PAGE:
Campfire Burning isn’t just about Tales from the Fireside, oh no – he’s also a splendid reviewer as this take on the brand new Lord of the Rings: The Card Game shows. Enjoy!
Do you like… ACTION?
Do you like… ADVENTURE?
Do you like . . . ILLUSTRATED PIECES OF CARDBOARD?
Then hurry this way, my friend. There’s a lot of ground to cover if we plan on reaching Mirkwood by daybreak.
That’s The Lord of the Rings: The Card Game in a nutshell. That’s everything you need to know about it cushioned in silk and wrapped in thorns. If you don’t shiver excited at the thought of running through moonlit glades with grass whipping round your ankles, your companions by your side and a quiver of arrows rattling on your back then this isn’t the game for you. The box says LotR is a card game, but with a few session under my belt I know better. Like Arkham Horror before it, and Fighting Fantasy long before that, this is adventure, plain and true. This is scaling mountains with giant eagles soaring beneath you. This is raft rides over frothing rapids with poison darts whistling past your ear. This is plunging through enchanted woods where cursed streams muddle memory, cobwebs form intricate, labyrinthine corridors, and all around glowering eyes watch your party between the tree boles, waiting for their moment to attack.
The idea of a Living Card Game skewed toward solo and co-operative play intrigued me. These kinds of collectible card games are usually multiplayer experiences. You buy the latest cards, your tune your deck, and you lay the smack down on your opponents. That’s what drives the game forward. That’s why people spend hundreds of pounds buying boosters. In LotR you’re not playing against anyone else. There’s nobody to beat, there’s no one to be better than. It’s you and your friends versus the game, so where’s the impetus to spend? As it turns out, I had the game bass-ackwards, because the closest game to LotR isn’t another card game – or at least, no card game I’ve ever played. LotR is more like a video game than anything else. There are mechanics and little routines written in the cards’ text that turn the simple act of drawing them into something grander. The sumptuous artwork and flavour text evoke incredible atmosphere, and tie in cleverly with the actions written on the cards. The whole game seems to move and breathe around you as you play. When Fantasy Flight Games called it a Living Card Game, they weren’t kidding.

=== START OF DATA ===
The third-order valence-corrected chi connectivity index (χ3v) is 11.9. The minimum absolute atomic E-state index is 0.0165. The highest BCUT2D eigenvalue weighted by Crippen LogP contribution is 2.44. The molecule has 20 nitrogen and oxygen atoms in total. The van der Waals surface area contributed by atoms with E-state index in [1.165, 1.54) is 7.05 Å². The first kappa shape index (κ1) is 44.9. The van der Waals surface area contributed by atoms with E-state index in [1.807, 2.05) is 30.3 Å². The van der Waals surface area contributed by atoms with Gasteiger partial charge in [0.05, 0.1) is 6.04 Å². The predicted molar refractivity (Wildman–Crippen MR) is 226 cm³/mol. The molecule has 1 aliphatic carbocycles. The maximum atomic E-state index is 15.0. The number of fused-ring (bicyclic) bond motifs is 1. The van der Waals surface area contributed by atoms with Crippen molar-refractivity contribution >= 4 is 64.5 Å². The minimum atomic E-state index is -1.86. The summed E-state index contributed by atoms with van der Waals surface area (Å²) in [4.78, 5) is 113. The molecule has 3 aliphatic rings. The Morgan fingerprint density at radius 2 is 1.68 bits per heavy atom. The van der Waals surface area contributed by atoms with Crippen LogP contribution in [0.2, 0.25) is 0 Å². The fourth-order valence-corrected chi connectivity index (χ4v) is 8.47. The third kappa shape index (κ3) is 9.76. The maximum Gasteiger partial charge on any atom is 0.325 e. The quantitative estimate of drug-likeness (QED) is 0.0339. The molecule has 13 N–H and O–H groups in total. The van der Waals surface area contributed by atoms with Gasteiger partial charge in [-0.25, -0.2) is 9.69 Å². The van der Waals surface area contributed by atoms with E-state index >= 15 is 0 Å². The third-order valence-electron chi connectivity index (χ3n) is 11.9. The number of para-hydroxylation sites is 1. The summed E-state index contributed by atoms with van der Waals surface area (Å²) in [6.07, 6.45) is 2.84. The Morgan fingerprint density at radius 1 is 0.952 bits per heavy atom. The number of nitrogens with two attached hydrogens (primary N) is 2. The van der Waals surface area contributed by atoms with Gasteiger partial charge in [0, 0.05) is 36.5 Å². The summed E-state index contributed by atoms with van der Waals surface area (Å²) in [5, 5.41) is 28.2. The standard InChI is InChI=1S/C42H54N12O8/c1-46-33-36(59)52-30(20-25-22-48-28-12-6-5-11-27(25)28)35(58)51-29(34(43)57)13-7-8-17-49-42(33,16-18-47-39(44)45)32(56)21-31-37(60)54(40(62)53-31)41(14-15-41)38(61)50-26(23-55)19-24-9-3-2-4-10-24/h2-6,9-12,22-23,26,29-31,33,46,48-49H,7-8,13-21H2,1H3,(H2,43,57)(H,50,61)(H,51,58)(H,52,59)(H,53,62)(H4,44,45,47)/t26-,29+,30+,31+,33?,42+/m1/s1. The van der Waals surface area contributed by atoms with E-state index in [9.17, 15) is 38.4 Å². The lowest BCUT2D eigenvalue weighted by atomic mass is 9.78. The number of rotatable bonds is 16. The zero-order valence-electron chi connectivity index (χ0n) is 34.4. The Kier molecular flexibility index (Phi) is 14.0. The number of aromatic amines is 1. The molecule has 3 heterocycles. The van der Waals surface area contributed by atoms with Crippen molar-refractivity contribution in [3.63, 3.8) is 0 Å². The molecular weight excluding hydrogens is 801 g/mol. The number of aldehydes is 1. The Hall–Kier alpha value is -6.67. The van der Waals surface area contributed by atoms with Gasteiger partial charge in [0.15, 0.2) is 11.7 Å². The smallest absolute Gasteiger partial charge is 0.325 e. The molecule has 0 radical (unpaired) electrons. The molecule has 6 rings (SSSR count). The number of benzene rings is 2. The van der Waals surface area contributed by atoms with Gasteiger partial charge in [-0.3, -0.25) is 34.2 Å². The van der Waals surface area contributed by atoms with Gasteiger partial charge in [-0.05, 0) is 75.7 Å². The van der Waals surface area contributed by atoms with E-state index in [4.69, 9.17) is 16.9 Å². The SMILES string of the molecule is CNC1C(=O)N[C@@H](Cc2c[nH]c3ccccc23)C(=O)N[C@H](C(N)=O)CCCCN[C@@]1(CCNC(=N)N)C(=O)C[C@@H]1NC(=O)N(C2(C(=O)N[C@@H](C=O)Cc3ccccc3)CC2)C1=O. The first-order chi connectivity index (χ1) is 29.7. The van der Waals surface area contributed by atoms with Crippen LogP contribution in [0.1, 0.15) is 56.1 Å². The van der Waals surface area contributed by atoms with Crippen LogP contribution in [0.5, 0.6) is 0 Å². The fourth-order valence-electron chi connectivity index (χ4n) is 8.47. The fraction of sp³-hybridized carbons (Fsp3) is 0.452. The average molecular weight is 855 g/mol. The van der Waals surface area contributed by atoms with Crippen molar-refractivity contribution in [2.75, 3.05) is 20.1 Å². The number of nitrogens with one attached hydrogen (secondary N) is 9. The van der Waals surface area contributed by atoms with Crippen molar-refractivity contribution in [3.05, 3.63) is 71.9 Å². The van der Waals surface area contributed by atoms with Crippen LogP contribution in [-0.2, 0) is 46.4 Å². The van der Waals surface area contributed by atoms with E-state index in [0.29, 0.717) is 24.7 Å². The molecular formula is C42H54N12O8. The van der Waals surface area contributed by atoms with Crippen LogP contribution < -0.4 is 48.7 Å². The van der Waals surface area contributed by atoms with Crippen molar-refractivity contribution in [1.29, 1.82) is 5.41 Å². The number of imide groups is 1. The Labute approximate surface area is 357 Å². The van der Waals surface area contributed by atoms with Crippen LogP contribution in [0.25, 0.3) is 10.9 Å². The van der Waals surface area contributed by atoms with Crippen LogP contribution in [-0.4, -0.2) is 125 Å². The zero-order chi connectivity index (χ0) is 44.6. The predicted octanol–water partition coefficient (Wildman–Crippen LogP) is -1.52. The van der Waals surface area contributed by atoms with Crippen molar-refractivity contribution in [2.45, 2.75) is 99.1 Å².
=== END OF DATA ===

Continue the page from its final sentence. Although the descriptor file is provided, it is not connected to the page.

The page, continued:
To begin with, you have your Player Deck. The set comes with four decks of thirty cards – one for each Sphere of influence in the game. The Spheres each have their own strengths and weaknesses and ideally you’ll want to combine them to make the strongest deck you can – but deck-building’s something for experienced players, and certainly something you won’t want to jump straight into. In addition to your Player Deck you have three Heroes, who also fall within one of the four Spheres. Heroes are important. They generate one Resource Point at the start of every round, and Resource Points are what you need to play cards from your hand. Lose all your Heroes and you lose the game. Each round Heroes can commit to a quest, defend against incoming attacks and attack monsters. Doing any one of these things exhausts the Hero. An exhausted Hero is tap- er, tipped on its side (a mechanic you might be familiar with from Magic: The Gathering) and can’t do anything else until it’s readied again at the end of the round.
At the start of the round, if you have enough Resources gathered from the Heroes’ Resource Pools you can play attachments from your hand to kit your Heroes out with weapons, armour and magical trinkets, and also play ally cards: lesser heroes who’ll lend their swords, axes and whatnot to help your team out. The Heroes’ quest is determined by a Quest Card. Quest Cards are gathered together in bundled Scenarios which tell the player how each game should start, and how it advances once the various stages of the Scenario are completed.You play against the Encounter Deck. This is the deck containing all the monsters, locations and pitfalls your Heroes encounter over the course of the game. In other words, this is where evil lurks.
When cards are drawn from the Encounter deck, they’re played into the Staging Area – such an anodyne, unimaginative term for a wonderful concept. The Staging Area is the world surrounding your heroes. In the introductory scenario it’s the cobweb-strewn forest of Mirkwood, but it could just as easily be a smouldering volcano in Mordor or the Dead Marshes, or anywhere else in Middle Earth. At the start of every game you read the quest card which tells you where your heroes are and what they’re doing, and set up the staging area according to its instructions. Every round, once you’ve chosen which characters are committed to the quest at hand and exhausted them accordingly, you draw a card from the Encounter deck. This could be a monster, a new location or a Treachery card.
Treachery cards indicate something terrible befalling your characters as they move through the quest – a character blundering into a snare trap say. or a rockfall that forces you to discard your hand – and once resolved, they’re discarded. Monster and Location cards on the other hand, are played into the Staging Area. Each has a Threat value attached to it. The only way your heroes can continue their quest is by having a Willpower value higher than the staging area’s Threat value. It’s as if, seeing all the dark tunnels between the trees and hearing strange slitherings coming from the wood all around them, your characters can’t concentrate on the task at hand. Which is, of course, the whole idea behind it.